Creative Nonfiction: How Creative (Um. . . UNTRUTHFUL) Can You Get?

Wednesday, April 03, 2013
As the popularity of creative nonfiction increases, the genre brings up an interesting debate: is every word supposed to be true? If events are recorded in a memoir, were they supposed to happen just that way? If a writer is investigating a true crime, is it okay for her to make up dialogue between the criminals if she gets really close to what was probably said?  Recently, I read the book: You Can't Make This Stuff Up by Lee Gutkind, who is the editor and founder of Creative Nonfiction magazine. The book discusses what creative nonfiction is, provides popular examples done well, and instructs writers how to create a nonfiction piece.

Creative nonfiction is a nonfiction story that is told with fiction elements: dialogue, setting details, scenes, characterization (of real people), and so on.That's where the creative part is supposed to come in--not in the facts--but in HOW the facts are revealed.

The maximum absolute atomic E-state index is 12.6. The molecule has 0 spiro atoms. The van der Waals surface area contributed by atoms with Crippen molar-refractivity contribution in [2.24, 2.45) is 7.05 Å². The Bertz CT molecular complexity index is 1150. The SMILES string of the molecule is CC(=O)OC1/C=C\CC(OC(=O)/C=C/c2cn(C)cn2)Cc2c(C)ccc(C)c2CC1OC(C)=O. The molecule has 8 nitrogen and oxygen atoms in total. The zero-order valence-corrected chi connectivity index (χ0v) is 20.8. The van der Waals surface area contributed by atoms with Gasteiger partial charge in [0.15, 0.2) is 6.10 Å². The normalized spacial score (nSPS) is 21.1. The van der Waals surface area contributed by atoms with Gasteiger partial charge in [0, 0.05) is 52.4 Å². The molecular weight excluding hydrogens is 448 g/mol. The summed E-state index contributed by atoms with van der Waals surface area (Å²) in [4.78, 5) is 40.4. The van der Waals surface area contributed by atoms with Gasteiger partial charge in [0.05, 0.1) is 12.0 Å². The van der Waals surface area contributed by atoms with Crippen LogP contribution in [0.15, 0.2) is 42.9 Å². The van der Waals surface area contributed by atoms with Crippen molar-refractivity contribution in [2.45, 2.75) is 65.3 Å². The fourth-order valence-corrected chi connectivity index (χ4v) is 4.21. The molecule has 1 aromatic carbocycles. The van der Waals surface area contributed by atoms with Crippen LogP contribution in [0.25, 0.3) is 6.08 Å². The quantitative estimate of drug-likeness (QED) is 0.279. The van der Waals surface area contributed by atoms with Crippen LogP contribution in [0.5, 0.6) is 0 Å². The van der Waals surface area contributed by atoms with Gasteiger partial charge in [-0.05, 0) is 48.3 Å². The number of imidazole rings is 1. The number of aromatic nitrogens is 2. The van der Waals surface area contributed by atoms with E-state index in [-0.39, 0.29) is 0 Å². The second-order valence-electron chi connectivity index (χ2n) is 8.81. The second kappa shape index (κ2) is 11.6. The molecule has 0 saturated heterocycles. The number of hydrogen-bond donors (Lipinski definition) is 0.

Part one of Lee's book would be interesting to anyone who loves to read and discuss what they read. The author writes about some of the most infamous cases of writers who claimed to write a true, nonfiction account of their lives; when in all actuality, it was false—sometimes the entire story made up.

The account most people know about is James Frey and his book, A Million Little Pieces, since Oprah chose it as one of her book club selections. Because of her recommendation, two million copies of his book sold, and Frey became a household name. Then it was discovered that most of his story was completely untrue. He did more than make up some dialogue or create a composite character for simplicity sake--Frey lied.

This is one of the extreme examples that Gutkind discusses in his book during the ethics section; but there are actually more writers (more than I realized!) that fudge the truth just a bit. But still, they claim that they write creative nonfiction. For example, David Sedaris admits that because he writes humor based on his life, that sometimes he must exaggerate or make up dialogue to get a laugh. Some of the funny lines in Naked? Completely fabricated!